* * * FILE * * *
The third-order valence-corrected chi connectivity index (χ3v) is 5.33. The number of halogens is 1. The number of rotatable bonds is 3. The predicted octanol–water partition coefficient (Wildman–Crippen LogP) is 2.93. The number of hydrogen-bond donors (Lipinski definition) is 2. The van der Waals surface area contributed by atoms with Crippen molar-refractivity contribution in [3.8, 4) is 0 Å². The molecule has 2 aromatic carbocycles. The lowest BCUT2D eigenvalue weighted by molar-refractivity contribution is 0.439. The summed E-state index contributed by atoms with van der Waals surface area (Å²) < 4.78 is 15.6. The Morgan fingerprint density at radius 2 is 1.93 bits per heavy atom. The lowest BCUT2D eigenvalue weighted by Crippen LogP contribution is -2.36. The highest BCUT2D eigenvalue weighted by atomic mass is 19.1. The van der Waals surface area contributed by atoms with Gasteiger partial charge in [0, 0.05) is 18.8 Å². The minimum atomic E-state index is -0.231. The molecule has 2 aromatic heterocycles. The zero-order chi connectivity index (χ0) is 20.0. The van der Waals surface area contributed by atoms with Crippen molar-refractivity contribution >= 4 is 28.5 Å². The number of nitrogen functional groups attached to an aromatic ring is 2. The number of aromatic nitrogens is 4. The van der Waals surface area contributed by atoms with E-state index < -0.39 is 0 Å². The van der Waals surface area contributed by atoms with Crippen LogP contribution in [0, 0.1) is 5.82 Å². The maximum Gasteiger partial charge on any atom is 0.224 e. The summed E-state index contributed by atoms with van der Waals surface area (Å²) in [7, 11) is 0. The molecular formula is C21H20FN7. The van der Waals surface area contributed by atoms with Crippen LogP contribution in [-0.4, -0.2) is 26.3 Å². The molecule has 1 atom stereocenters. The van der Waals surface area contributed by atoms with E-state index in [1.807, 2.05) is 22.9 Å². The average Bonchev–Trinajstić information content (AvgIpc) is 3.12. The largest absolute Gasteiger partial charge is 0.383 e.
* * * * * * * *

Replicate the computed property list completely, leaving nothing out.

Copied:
The third-order valence-corrected chi connectivity index (χ3v) is 5.33. The number of halogens is 1. The number of rotatable bonds is 3. The predicted octanol–water partition coefficient (Wildman–Crippen LogP) is 2.93. The number of hydrogen-bond donors (Lipinski definition) is 2. The van der Waals surface area contributed by atoms with Crippen molar-refractivity contribution in [3.8, 4) is 0 Å². The molecule has 2 aromatic carbocycles. The lowest BCUT2D eigenvalue weighted by molar-refractivity contribution is 0.439. The summed E-state index contributed by atoms with van der Waals surface area (Å²) < 4.78 is 15.6. The Morgan fingerprint density at radius 2 is 1.93 bits per heavy atom. The lowest BCUT2D eigenvalue weighted by Crippen LogP contribution is -2.36. The highest BCUT2D eigenvalue weighted by atomic mass is 19.1. The van der Waals surface area contributed by atoms with Gasteiger partial charge in [0, 0.05) is 18.8 Å². The minimum atomic E-state index is -0.231. The molecule has 2 aromatic heterocycles. The zero-order chi connectivity index (χ0) is 20.0. The van der Waals surface area contributed by atoms with Crippen molar-refractivity contribution >= 4 is 28.5 Å². The number of nitrogen functional groups attached to an aromatic ring is 2. The number of aromatic nitrogens is 4. The van der Waals surface area contributed by atoms with E-state index < -0.39 is 0 Å². The van der Waals surface area contributed by atoms with Crippen LogP contribution in [0, 0.1) is 5.82 Å². The maximum Gasteiger partial charge on any atom is 0.224 e. The summed E-state index contributed by atoms with van der Waals surface area (Å²) in [7, 11) is 0. The molecular formula is C21H20FN7. The van der Waals surface area contributed by atoms with Crippen LogP contribution in [-0.4, -0.2) is 26.3 Å². The molecule has 1 atom stereocenters. The van der Waals surface area contributed by atoms with E-state index in [1.807, 2.05) is 22.9 Å². The average Bonchev–Trinajstić information content (AvgIpc) is 3.12. The largest absolute Gasteiger partial charge is 0.383 e.